Player 1 runs into the courtyard, spends
    A raise to reach a low wall. We don’t apply wounds yet since there are still beats to spend? If so…
    Player 2 spends a raise to create a channel for the prince and soon to be princess.
    They run through the channel on their beats.

    Now the brute squads attack? Or after all raises? Everyone had acted, but not all the raises are spent.

    This brings up follow up question like: If player 1 already made it, can they spend more raises to throw rocks and take our Brutes, or cut the lines on the draw bridge from the shadows, etc etc..?
    If so the dice pool was generated by the intent (run and hide). So how can those dice narratively be used to accomplish other tasks? Or can they even?

    The system is free and exciting, but I’m having a real hard time grasping the design (hence why we requested a video).
    If the rules are so loose that the initial intent pool isn’t binding, what is preventing players from using their two highest numbers at every round start? And why have specific skills if raises can be spent for anything during the beats?

    Thanks in advance.

    1. Here is my take on the question.
      An action scene with a brute squad has its own system of resolving. In effect all actions act to reduce the effect of the brute squad.

      using your example.
      So we declare our intent. (Escape the courtyard).
      Player 1- “I want to run and get our of sight”
      Player 2- “I will carve a path through the guards so the prince and lady can follow”
      GM- “player 1 roll brawn and hide, and player 2 roll brawn and sword” “risk is two wounds”.
      Players roll their dice and count their raises.

      Lets say the Brute squad strength is 4

      Player 1 Rolls 3 raises
      Player 2 Rolls 2 raises

      Player 1: “I devote 2 raises to hiding, and 1 towards the consequences”
      Player 2: “I devote my 2 raises to consequences”

      GM: “OK player 1, you flee, as you leap over a hedge you land badly on your ankle, but you manage to break up the group of guards”. The player takes 1 wound, and the Brute squad is reduced to 2.
      GM: “Player 2, you wade into the group, though some run after player 1, the two remaining can’t seem to lay a mark on you, however you also can’t seem to land a mark on them either”. Player 2 takes no wounds, but also does not reduce the strength of the squad.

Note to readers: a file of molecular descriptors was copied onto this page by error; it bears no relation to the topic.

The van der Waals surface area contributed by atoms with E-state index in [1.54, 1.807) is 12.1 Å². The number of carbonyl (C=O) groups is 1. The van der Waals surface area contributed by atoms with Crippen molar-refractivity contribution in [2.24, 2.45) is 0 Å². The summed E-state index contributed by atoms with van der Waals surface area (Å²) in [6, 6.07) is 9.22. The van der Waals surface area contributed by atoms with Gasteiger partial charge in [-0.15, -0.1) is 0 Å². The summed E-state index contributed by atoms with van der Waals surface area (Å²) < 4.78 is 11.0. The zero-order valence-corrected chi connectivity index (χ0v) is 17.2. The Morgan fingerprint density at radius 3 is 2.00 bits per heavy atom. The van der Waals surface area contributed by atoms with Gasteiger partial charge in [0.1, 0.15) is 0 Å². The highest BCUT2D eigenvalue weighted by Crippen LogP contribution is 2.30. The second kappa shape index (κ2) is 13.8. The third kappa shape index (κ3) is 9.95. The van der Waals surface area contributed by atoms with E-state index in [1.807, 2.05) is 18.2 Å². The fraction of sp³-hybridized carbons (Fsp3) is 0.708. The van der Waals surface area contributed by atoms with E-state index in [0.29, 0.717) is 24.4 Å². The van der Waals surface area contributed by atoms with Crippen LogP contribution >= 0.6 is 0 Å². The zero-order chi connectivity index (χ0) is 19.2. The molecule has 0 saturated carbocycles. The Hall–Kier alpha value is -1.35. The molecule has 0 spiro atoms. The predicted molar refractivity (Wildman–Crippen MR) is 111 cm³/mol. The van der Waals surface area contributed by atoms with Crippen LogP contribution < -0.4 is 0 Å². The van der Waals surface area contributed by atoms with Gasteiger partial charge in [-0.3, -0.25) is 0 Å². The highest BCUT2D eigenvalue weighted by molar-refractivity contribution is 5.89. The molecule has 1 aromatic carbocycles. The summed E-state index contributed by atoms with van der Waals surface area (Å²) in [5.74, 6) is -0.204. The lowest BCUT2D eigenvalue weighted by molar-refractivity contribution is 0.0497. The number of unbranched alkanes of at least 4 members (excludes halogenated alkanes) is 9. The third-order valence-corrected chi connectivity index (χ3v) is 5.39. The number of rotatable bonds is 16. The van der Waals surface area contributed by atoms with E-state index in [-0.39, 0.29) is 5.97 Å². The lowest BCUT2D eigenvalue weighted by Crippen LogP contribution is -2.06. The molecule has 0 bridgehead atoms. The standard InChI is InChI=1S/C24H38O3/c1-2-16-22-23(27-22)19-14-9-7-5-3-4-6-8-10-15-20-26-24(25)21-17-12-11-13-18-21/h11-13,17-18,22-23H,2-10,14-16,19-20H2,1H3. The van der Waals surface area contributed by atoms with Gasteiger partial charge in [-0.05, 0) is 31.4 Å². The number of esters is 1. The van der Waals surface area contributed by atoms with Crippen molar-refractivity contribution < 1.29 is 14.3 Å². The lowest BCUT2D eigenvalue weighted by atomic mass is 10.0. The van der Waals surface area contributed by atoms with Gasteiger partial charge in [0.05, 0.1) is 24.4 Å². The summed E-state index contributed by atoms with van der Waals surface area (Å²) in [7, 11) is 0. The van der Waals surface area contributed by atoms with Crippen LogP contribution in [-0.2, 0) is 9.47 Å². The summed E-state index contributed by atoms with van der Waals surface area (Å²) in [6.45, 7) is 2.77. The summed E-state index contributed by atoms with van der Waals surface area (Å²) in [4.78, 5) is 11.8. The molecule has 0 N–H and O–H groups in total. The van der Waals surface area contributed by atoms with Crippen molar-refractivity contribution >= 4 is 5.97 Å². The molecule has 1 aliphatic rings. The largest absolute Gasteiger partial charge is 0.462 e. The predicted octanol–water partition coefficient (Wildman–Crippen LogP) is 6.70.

GM: The brute squad fights back, tell me how you avoid damage
      Player 1: Still running I leap from one balcony to the next.
      Player 2: I keep my steel flashing, deflecting their attacks.
      GM- “player 1 roll brawn and athletics, and player 2 roll brawn and sword” “risk is two wounds”.
      Players roll their dice and count their raises.

      Player 1 Rolls 3 raises
      Player 2 Rolls 2 raises
      GM:Rolls 2 dice getting 1 raise.

      Player 1: “I devote 3 raises to making the leap”
      Player 2: “I devote 2 raises to defending”
      GM: “Player 1, leaps to safety, while above you, you can hear Player 2 toying with his guards”
      The players take no damage. The beat is over and it starts again with the brute squad at strength 2.

      That is how I read it, anyone see a problem with it?

      1. Funny thing is, there are a ton of methods to approach this with how this system works. While you’re method isn’t entirely wrong, Vayda (and is just a simple Risk Resolution), it is a short approach to a scene that deserves much more attention than what it was given.

        Marc brings up and interesting approach that makes it feel like a combat with Brutes without focusing solely on combat skills, which is rather refreshing and interesting. This scene can be handled as such, and I think it is a fun and dramatic approach to it.

        An alternative method is to split the party in an interesting way. For example:

        Player 1 wants to get out of sight and not pick a fight, while Player 2 has the goal to engage the opponents with the goal of making a path. (If these are the only players at the table and the rest are NPCs, great; if not, the other players should think of creative actions in and out of combat).

        The Brutes have the intent of “Ensure no one escapes, by force if necessary.” Relatively vague, but spot on.

        In this case, Player 1 should be rolling Hide (Finesse or Brawn depending on the obstacles you wish to throw or how it is described; Finesse for quickly ducking behind statues, Brawn for climbing and vaulting), with the Consequences being Two Wounds (due to being seen and/or from a bad move). This should be a Contested Risk against a Brute Squad, as they are on the lookout for the party and ensuring they do not escape.

        Player 2 would engage in combat with Brutes as per the usual combat rules when dealing with Brutes.

        While this seems a little unfair that Player 1 is getting out of Combat, this can lead to a number of other narrative options; perhaps Player 1, after seeing a mountain of Raises and the Brutes rolling poorly, decides that they want to sneak away and use a raise to knock a statue over onto the unsuspecting Brute Squad (a non-attack that becomes an attack to deal a wound; we see this type of slight intent shift in contested rolls).

        As you can see, you can settle it by a standard combat, or you can settle it by contested rolls. We seem to have a LOT more freedom with this mechanic, and I’m digging it.

        1. I’m digging it too, but in house haven’t quite all agreed on how any of this is supposed to work.

          In the counter example he showed all raises being spent per player at once, rather than one raise per beat going around the table (similar to 1st edition initiative).